Chiropractic Care for Veterans: A Pragmatic Randomized Trial Addressing Dose Effects for cLBP (VERDICT)
Low back pain is the number one cause of global disability. Chronic low back pain affects veterans and military members at a much higher rate than the general public, as does the use and overuse of opioids. The VERDICT project will evaluate patient and clinician perceptions of non-specific treatment factors, effectiveness of study interventions, and the impact of varying doses of standard chiropractic care and chronic pain management on clinical outcomes across three VA facilities.
Christine Goertz, DC, PhD
Cynthia Long, PhD
Impact and Contribution to PMC and Society
Low back pain impacts 540 million people throughout the world, with a 200 billion estimated annual cost in the United States alone. Chronic-Low-Back Pain (cLBP) related disability is rampant within our nation’s Veteran population, given their high rates of musculoskeletal disease. The combination of cLBP and high medication use negatively impacts Veterans’ work productivity and quality of life, and generates substantial risk for long-term disability and opioid addiction. This trial seeks to reduce the experience of pain and eliminate reliance on opioids by studying the effectiveness and dosing of chiropractic care and other non-drug approaches for chronic pain relief.
Institutions: Palmer Center for Chiropractic Research, Palmer College of Chiropractic
Institute Providing Oversight: National Center for Complementary and Integrative Health (NCCIH)
Program Officer: Pete Murray, (NCCIH)
Project Scientist: Lisa Begg, National Institute of Health, Office of Research on Women’s Health (ORWH)
ClinicalTrials.gov Identifier: NCT04087291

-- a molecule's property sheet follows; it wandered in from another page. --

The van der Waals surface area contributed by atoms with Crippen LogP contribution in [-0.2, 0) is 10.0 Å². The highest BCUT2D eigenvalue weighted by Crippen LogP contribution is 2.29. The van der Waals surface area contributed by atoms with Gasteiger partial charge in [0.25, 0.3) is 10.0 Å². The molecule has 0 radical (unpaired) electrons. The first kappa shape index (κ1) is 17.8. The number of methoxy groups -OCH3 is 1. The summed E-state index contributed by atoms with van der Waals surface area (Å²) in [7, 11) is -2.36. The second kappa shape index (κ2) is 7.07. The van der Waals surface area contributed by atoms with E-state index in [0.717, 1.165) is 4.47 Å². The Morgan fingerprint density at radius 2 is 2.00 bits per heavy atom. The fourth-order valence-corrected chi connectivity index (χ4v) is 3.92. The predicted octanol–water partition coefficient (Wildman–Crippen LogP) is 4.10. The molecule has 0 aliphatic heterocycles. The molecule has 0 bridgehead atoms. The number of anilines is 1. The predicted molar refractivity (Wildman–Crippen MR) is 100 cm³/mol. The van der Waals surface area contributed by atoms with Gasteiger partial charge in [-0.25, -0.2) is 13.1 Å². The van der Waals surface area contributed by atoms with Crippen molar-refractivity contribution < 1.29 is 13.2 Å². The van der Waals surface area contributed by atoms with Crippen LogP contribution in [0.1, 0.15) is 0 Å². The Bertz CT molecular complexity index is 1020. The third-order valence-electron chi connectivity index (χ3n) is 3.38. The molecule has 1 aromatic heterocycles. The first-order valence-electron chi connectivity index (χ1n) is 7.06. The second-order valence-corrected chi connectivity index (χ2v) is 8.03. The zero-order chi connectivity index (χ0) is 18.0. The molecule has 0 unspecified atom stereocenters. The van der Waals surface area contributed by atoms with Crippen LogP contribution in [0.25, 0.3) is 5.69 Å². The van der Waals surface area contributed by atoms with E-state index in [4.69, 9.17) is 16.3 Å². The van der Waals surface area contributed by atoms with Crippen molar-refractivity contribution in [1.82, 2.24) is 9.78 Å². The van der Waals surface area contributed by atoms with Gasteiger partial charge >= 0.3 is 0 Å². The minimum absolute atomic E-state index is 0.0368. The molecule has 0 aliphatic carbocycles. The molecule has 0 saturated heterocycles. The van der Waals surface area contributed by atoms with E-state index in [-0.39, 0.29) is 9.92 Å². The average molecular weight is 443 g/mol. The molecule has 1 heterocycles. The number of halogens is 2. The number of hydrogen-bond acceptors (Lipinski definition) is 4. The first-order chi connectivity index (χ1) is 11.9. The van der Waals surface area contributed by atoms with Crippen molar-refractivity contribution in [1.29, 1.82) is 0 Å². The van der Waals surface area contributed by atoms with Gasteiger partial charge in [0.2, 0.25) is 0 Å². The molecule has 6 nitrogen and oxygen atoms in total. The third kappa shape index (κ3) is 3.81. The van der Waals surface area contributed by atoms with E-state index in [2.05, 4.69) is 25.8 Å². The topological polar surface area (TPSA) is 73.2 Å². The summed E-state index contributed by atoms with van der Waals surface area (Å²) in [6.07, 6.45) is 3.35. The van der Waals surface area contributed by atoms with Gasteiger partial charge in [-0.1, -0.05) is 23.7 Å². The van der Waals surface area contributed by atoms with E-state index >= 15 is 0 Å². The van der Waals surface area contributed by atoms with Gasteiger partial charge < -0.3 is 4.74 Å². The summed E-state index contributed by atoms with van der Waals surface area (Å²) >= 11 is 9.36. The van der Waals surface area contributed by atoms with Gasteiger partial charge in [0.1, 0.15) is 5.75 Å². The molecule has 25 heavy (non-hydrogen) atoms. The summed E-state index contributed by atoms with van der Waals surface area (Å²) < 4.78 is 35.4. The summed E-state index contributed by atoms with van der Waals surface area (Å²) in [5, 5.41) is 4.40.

Trial Status: Launch pending (VA research hold lift).
The prevalence of low back pain (LBP) among U.S. adults is estimated at 20%, and 23% of LBP patients report pain of high intensity with disability. The greatest burden placed on society occurs when LBP becomes chronic (cLBP). Given higher rates of musculoskeletal disease within our nation’s Veteran population, cLBP-related disability is rampant. The combination of cLBP and high medication use negatively impacts Veterans’ work productivity and quality of life, and generates substantial risk for long-term disability and opioid addiction. There is arguably no more important population than Veterans for evaluating effective non-pharmacological treatments that are safe, pain relieving, cost-effective, and contain promise to restore function and quality of life. One such option is chiropractic care. Studies examining the delivery of chiropractic interventions have been highly variable and there is no optimal “dosing” in terms of treatment duration or number of visits, therefore research is needed to determine efficacy and dosing.
This project has four objectives.
Evaluate the comparative effectiveness of a low dose (1-5 visits) of chiropractic care against a higher dose (8-12 visits) in Veterans with cLBP at 10 weeks.
Evaluate the comparative effectiveness at 52 weeks of chiropractic chronic pain management (CCPM; one scheduled chiropractic visit per month x 10 months), compared to no CCPM following the initial treatment period of 10 weeks.
Evaluate the impact of CCPM on health services outcomes compared to usual care.
Evaluate patient and clinician perceptions of non-specific treatment factors, effectiveness of study interventions, and impact of the varying doses of standard chiropractic care and the CCPM on clinical outcomes across 4 VA facilities using a mixed method, process evaluation approach.